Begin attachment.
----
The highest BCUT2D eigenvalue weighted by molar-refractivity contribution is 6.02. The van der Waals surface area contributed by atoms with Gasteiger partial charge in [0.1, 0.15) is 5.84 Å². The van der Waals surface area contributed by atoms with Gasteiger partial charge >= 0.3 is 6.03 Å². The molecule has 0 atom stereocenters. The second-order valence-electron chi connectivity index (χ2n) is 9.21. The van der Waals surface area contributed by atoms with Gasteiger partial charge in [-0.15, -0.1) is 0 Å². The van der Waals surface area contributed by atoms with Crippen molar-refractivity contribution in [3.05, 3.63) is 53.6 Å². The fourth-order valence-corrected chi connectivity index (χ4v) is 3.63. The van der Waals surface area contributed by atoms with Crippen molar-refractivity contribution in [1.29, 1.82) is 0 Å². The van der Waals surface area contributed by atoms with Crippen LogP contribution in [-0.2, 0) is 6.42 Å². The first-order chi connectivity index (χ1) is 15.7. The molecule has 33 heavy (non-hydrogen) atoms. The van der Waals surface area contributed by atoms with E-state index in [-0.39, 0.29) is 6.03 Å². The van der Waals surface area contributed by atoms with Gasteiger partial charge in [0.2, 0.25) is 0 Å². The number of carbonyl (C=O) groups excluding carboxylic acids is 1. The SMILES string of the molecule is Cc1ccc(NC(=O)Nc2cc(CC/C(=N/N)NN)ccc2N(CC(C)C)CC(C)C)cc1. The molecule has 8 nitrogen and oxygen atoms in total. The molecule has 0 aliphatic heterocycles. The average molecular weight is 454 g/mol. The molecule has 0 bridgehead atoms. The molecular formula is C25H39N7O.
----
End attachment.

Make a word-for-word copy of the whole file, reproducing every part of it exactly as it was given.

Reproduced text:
The highest BCUT2D eigenvalue weighted by molar-refractivity contribution is 6.02. The van der Waals surface area contributed by atoms with Gasteiger partial charge in [0.1, 0.15) is 5.84 Å². The van der Waals surface area contributed by atoms with Gasteiger partial charge >= 0.3 is 6.03 Å². The molecule has 0 atom stereocenters. The second-order valence-electron chi connectivity index (χ2n) is 9.21. The van der Waals surface area contributed by atoms with Gasteiger partial charge in [-0.15, -0.1) is 0 Å². The van der Waals surface area contributed by atoms with Crippen molar-refractivity contribution in [3.05, 3.63) is 53.6 Å². The fourth-order valence-corrected chi connectivity index (χ4v) is 3.63. The van der Waals surface area contributed by atoms with Crippen molar-refractivity contribution in [1.29, 1.82) is 0 Å². The van der Waals surface area contributed by atoms with Crippen LogP contribution in [-0.2, 0) is 6.42 Å². The first-order chi connectivity index (χ1) is 15.7. The molecule has 33 heavy (non-hydrogen) atoms. The van der Waals surface area contributed by atoms with E-state index in [-0.39, 0.29) is 6.03 Å². The van der Waals surface area contributed by atoms with Gasteiger partial charge in [0.2, 0.25) is 0 Å². The number of carbonyl (C=O) groups excluding carboxylic acids is 1. The SMILES string of the molecule is Cc1ccc(NC(=O)Nc2cc(CC/C(=N/N)NN)ccc2N(CC(C)C)CC(C)C)cc1. The molecule has 8 nitrogen and oxygen atoms in total. The molecule has 0 aliphatic heterocycles. The average molecular weight is 454 g/mol. The molecule has 0 bridgehead atoms. The molecular formula is C25H39N7O.